A $10m settlement was achieved, to be paid by Westpac, for a self-funding Closed Class with LR’s costs and disbursements at $2m and $8m to group members.  The clients were victims of a Ponzi Scheme conducted by Famularo (deceased) – Westpac was alleged to have been knowingly involved.

Davaria et Ors v 7-Eleven Stores Pty Ltd et Anor

This case was commenced in early 2018 and a settlement was negotiated in mid-2021 for $98m, the first class action “win” against 7-Eleven anywhere in the world.  There was a protracted settlement approval process, with Jonathan Redwood SC appointed as Contradictor.  There was controversy over whether or not a Common Fund Order (CFO) was available to the Funder.  This was a case funded by Galactic. 

A decision was handed down by the settlement approval judge on 14th February 2023 in Davaria Pty Ltd v 7-Eleven Stores Pty Ltd (No. 13) [2023] FCA 84 by His Honour Justice O’Callaghan.  Galactic was represented by Stephen Finch QC, instructed by Madison Marcus, Solicitors, while the Applicants were represented by Levitt Robinson Solicitors.

At paragraph 158 of Justice O’Callaghan judgment, His Honour stated: "Fourthly, in my view, the legal costs were not disproportionate to the nature of the context, the litigation involved or the benefit of it. The proceedings were extremely complex and hard-fought; the value of group members’ claims was potentially very substantial; and the fact that significant legal fees were incurred is unsurprising. As the Applicants submitted: There is…a significant parity between the Applicants’ costs…and 7-Eleven’s costs… The parity of costs incurred by the parties provides a firm indicator that the Applicants’ legal costs and disbursements were proportionate.”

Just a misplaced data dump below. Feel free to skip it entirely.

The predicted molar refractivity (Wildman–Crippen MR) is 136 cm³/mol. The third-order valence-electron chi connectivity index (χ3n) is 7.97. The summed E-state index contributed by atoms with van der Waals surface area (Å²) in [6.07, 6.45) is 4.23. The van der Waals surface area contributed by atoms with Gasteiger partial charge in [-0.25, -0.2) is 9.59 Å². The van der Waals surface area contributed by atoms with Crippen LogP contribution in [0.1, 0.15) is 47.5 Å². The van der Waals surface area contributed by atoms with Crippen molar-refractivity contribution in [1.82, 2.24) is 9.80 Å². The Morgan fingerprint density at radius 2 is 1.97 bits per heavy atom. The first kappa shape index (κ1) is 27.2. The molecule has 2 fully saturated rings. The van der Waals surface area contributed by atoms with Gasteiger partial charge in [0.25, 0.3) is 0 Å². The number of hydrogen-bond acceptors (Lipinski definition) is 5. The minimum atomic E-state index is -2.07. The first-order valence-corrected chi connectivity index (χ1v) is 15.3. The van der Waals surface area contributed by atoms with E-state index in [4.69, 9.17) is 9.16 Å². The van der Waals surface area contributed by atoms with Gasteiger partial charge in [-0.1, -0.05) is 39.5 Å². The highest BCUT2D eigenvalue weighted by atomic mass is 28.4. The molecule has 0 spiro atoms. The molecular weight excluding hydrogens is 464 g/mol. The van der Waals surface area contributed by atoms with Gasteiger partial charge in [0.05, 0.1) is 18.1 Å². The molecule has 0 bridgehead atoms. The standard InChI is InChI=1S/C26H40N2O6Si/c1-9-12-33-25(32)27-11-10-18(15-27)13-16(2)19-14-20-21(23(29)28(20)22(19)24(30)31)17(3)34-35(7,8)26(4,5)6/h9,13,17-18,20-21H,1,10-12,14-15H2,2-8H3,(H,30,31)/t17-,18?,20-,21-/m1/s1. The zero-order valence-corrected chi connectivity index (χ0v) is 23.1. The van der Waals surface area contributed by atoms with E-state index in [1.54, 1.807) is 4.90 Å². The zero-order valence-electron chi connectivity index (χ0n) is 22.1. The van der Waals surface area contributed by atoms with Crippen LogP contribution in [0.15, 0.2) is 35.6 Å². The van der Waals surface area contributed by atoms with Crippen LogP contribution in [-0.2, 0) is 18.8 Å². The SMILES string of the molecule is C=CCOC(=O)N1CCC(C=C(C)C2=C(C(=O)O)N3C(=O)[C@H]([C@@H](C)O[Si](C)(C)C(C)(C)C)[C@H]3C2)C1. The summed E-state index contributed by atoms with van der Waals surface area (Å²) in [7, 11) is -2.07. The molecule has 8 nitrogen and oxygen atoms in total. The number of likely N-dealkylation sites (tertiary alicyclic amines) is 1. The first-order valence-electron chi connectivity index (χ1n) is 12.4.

Jack v Corestaff NT Pty Ltd [2022] FCA 1005

This was a small Class Action (only 32 Funded Group Members and fewer than 100 in the Class), resolved by LR in 2022. The class action was funded by Omni Bridgeway. On 26th August, 2022, the settlement of $6.4m, and LR’s legal costs (without the appointment of a cost referee), were approved by Justice Bromwich in the Federal Court at Sydney. Stewart Levitt of LR was appointed Fund Administrator.

Luke & Anor v Aveo Group

This class action was settled for $11m, to be paid by Aveo in March 2023 but the settlement approval only occurred in December 2023. The matter, which required the valuation of residential units in retirement villages, was complicated by the fact that Aveo periodically changed its contract model during the life of the proceedings and also, by the 20 (twenty) month-long COVID 19 lockdowns, which obstructed access by real estate valuers to retirement villages across Eastern Australia, where the Aveo villages were mostly located. Most expert valuers contacted by LR were reluctant to give evidence against AVEO, which dominated the retirement village market – or were otherwise conflicted.